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The shelves may be overflowing with Pumpkin Spice products and the first few seasons of Gilmore Girls may be streaming from, like, 90 percent of our generation's Netflix accounts, but still — fall hasn't officially started. The weather may be chilly and the first few red and orange and yellow leaves may be dotting the tops of trees, but still, no, it is not yet fall. Maybe you already decorated for Halloween but listen you sweet autumnal angel, I am telling you, until Sept. 22 rolls around, it is decidedly, very officially not fall, because Sept. 22 is the 2017 Autumnal Equinox, aka the start of fall. Here's how to celebrate the Autumnal Equinox, aka the first day of fall, because I know you've been waiting for the first day of fall long enough. Just go easy on the cider. We've got, like, months ahead of us.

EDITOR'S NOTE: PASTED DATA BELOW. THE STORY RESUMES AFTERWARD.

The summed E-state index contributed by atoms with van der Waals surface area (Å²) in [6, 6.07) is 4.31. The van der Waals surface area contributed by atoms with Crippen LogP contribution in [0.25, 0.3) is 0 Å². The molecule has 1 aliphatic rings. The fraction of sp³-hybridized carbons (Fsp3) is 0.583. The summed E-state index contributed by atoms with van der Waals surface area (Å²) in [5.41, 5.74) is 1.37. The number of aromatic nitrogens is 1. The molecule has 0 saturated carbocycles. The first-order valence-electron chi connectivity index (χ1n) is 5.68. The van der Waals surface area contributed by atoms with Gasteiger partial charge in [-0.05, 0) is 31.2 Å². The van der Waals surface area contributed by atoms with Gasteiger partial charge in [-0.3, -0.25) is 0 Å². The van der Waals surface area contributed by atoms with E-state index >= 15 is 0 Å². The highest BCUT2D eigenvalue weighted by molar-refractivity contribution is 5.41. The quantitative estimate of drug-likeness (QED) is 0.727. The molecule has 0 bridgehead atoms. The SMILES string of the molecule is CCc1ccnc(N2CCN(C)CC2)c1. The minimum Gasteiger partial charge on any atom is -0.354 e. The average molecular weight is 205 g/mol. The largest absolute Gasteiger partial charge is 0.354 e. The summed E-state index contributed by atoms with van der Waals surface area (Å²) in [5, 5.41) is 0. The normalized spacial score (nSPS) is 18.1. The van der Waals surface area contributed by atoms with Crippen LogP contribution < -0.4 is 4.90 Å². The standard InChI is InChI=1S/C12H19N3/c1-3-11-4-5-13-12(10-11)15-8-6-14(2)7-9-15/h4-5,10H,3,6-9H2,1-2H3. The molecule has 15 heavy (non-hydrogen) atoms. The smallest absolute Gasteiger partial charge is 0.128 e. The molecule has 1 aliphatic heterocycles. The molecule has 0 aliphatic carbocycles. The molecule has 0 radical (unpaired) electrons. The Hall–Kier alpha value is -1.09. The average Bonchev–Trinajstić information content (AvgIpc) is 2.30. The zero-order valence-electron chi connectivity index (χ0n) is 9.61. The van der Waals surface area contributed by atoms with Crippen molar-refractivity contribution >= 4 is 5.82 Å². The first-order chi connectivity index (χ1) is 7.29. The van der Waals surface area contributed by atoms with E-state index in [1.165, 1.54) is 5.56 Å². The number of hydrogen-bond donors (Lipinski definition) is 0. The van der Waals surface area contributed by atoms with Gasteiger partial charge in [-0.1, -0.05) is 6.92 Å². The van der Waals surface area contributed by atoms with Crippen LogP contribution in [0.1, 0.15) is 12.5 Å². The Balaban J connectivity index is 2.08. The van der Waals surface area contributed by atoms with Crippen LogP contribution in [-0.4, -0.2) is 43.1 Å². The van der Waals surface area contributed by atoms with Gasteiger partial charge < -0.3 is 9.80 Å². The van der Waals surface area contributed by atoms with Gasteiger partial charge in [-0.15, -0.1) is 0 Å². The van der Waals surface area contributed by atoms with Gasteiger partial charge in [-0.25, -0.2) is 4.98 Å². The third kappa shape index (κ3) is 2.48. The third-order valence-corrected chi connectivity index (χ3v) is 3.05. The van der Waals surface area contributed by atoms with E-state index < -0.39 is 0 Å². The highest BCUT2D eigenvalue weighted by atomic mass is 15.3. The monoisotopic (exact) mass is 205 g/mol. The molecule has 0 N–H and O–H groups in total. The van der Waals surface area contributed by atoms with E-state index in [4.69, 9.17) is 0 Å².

The Autumnal Equinox is the second equinox of the year (the first being the Spring Equinox), a day during which the daytime and nighttime periods are essentially the same length, around 12 hours. It's also traditionally the first day of fall.
A number of cultures and religious traditions have, over the centuries, cultivated their own forms of celebration around the Autumnal Equinox, and why wouldn't they? The fall, a respite from the summer, is the best season.
In Ancient Greece, where it was believed that Hades took Persephone into the underworld each year to trigger winter, the Autumnal Equinox was a time for reflection on the previous year's failures and successes, and the ideal point in which to enact rituals of security. The Moon Festival is still celebrated in China, a celebration of the summer harvest and featuring "mooncakes," a very A+ treat. For pagans, the Autumnal Equinox rings in Mabon. In addition to celebrating the harvest, it's a time to give thanks to the sunlight and pay respects to the impeding darkness.
Whatever your beliefs, here are a few ways to celebrate the Autumnal Equinox.